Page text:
A note about names. In the past, we’ve had a name picked out well in advance, and just kept it private until baby was born. This time we only had a middle name picked out. Elisapee is my anaananguaq, which means something like “pretend mom,” and she’s become very special to us. It’s the Inuktitut version of Elizabeth. It perpetuates our accidental coincidence of non-English middle names starting with E. Reading lots of Elizabeth Zimmermann during third trimester sealed the deal for me. (I’m on my third Tomten jacket.)

Baby’s Tomten. I did manage to get the zipper installed before she arrived.

But for first names, we were kind of stumped. We had one we liked, but it kinda felt like a placeholder. There was a short list of other possibilities, but none that really compelled us. I didn’t think seriously, that evening, about naming a baby after Wonder Woman. But the seed was in my mind for the right moment.

The right moment came at 5:03 the next morning. April 19th.

She was 7 lb, 3 oz, 51 cm/20″ long, with a full head of black hair.

All she needed was a name.

I looked at that face, dark and puffy, and all that black hair. I tried out the names on our list in my mind. “Maybe you are Diana,” I thought. Jared looked skeptical at first, but I gave him my argument.

Since we were giving her a middle name after my northern mom, part of me wanted to name her after my regular mom, but “Linda” had never quite fit for us. Then I heard “Diana.” It’s very closely related to my mom’s middle name, Diane, which she has always liked. It’s where her grandma-name, “Didi,” comes from. It means “divine,” which makes me think of perichoresis, the being caught up in the divine dance of the Trinity, which is the purpose we were all made for. Back on the pagan side, the greek Diana was “the huntress,” which our doctor knew right off the top of her head. Living among the Inuit, I liked the sound of a huntress.

Jared took a while to think about it. It’s a big decision, the name this human is going to be pretty much stuck with. In the end, he agreed. We texted my mom to ask her permission, which she of course gave with texted tears. (Turns out she was up all night anyway with a very sick dog. She’s had a complicated week.) Diana it was. Diana Elisapi.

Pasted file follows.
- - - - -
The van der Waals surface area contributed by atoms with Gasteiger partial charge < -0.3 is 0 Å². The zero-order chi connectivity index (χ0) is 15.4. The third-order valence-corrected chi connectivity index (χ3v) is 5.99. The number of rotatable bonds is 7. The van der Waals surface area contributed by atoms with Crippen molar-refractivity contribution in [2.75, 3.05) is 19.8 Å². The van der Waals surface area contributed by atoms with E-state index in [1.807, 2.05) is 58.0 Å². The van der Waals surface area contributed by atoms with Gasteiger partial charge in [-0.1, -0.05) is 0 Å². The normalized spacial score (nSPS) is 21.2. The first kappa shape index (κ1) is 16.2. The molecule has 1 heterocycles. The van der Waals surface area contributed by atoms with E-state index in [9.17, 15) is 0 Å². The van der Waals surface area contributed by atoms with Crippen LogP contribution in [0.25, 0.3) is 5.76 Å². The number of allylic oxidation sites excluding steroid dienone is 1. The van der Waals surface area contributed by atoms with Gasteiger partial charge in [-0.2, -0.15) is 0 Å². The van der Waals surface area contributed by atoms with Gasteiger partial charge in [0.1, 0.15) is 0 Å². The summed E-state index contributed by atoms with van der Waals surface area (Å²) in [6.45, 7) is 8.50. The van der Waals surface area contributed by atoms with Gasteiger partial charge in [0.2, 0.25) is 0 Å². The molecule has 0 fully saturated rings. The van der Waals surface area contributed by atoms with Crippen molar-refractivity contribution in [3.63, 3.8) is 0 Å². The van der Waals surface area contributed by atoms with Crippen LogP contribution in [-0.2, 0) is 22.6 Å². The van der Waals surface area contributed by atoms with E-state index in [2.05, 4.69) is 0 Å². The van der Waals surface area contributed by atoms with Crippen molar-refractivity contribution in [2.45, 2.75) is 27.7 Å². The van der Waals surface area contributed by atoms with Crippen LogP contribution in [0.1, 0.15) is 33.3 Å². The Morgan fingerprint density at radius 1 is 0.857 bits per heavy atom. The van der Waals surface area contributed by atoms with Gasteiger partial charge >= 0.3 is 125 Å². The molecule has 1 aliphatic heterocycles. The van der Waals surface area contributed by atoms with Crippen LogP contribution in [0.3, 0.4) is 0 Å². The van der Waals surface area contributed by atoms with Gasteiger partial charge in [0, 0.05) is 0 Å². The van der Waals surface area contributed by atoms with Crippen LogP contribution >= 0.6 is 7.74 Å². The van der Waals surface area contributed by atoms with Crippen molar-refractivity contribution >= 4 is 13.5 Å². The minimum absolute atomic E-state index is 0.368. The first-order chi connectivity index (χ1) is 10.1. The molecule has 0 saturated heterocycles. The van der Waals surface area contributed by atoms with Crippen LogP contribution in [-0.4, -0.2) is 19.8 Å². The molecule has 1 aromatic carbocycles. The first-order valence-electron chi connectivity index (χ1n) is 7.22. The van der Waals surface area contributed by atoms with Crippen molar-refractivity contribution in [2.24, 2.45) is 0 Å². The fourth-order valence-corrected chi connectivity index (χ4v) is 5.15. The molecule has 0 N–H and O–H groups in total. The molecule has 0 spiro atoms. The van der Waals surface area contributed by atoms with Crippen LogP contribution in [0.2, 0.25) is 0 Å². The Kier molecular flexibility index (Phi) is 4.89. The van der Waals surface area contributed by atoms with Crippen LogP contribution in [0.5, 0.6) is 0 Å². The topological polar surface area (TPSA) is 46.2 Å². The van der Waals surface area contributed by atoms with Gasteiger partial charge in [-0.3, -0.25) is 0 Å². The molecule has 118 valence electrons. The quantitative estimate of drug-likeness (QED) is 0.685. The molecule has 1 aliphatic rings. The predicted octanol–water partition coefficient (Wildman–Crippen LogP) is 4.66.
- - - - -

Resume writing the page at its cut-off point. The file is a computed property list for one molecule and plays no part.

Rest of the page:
It’s different, giving a baby a name that you haven’t had a chance to try out for months. It’s different from the other names we’ve chosen, not being Biblical per se, though it’s from Latin, and in Inuktitut will probably be Tiana. Of course, in Inuktitut she will probably go by Elisapi, and if she decides to use that name, we are happy she has that choice.

Diana Elisapi with Elisapee K.

But to us, today, she’s Diana. Baby D. Herself. A third girl, who will never escape constant comparisons to her sisters, but who will find her own way to be very much herself. She has multiplied the love in our family, and we are so much richer for it.

We’re all home now, having asked to go home the same day. Everything medically is going very smoothly. Again I have nothing but thankfulness, both for how well things went and the perspective of the third time round. Diana is as tiny as she’ll ever be, but she’s showing us that she is tough stuff. We’re trying to take it slow as we transition to being a family of five. I’m trying to let go of the normal I’ve worked so hard for in our home for a while. We’re trying to ask when we need help. I’m accepting that I’m going to be a zombie for a while, and that there isn’t going to be much spinning. Taking it slow.

And of course we should! Because our family is bigger. A new person grows our family, our community, the whole world. Diana is a new human, and she has already changed everything.